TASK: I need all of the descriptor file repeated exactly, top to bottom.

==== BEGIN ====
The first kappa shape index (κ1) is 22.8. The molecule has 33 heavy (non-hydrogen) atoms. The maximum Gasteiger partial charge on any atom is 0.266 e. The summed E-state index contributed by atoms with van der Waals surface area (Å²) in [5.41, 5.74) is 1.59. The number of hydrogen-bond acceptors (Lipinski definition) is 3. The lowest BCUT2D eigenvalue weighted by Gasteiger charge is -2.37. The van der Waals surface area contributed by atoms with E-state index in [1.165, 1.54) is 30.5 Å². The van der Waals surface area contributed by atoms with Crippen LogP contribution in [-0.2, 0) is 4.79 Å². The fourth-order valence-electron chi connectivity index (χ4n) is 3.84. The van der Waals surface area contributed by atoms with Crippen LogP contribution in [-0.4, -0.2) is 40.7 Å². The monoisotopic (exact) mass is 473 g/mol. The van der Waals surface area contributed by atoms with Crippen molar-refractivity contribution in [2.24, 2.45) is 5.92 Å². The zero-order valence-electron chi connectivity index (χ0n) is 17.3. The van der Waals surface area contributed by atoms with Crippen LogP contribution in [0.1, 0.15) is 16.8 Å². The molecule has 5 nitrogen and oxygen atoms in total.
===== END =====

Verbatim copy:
The first kappa shape index (κ1) is 22.8. The molecule has 33 heavy (non-hydrogen) atoms. The maximum Gasteiger partial charge on any atom is 0.266 e. The summed E-state index contributed by atoms with van der Waals surface area (Å²) in [5.41, 5.74) is 1.59. The number of hydrogen-bond acceptors (Lipinski definition) is 3. The lowest BCUT2D eigenvalue weighted by Gasteiger charge is -2.37. The van der Waals surface area contributed by atoms with E-state index in [1.165, 1.54) is 30.5 Å². The van der Waals surface area contributed by atoms with Crippen LogP contribution in [-0.2, 0) is 4.79 Å². The fourth-order valence-electron chi connectivity index (χ4n) is 3.84. The van der Waals surface area contributed by atoms with Crippen LogP contribution in [-0.4, -0.2) is 40.7 Å². The monoisotopic (exact) mass is 473 g/mol. The van der Waals surface area contributed by atoms with Crippen molar-refractivity contribution in [2.24, 2.45) is 5.92 Å². The zero-order valence-electron chi connectivity index (χ0n) is 17.3. The van der Waals surface area contributed by atoms with Crippen LogP contribution in [0.1, 0.15) is 16.8 Å². The molecule has 5 nitrogen and oxygen atoms in total.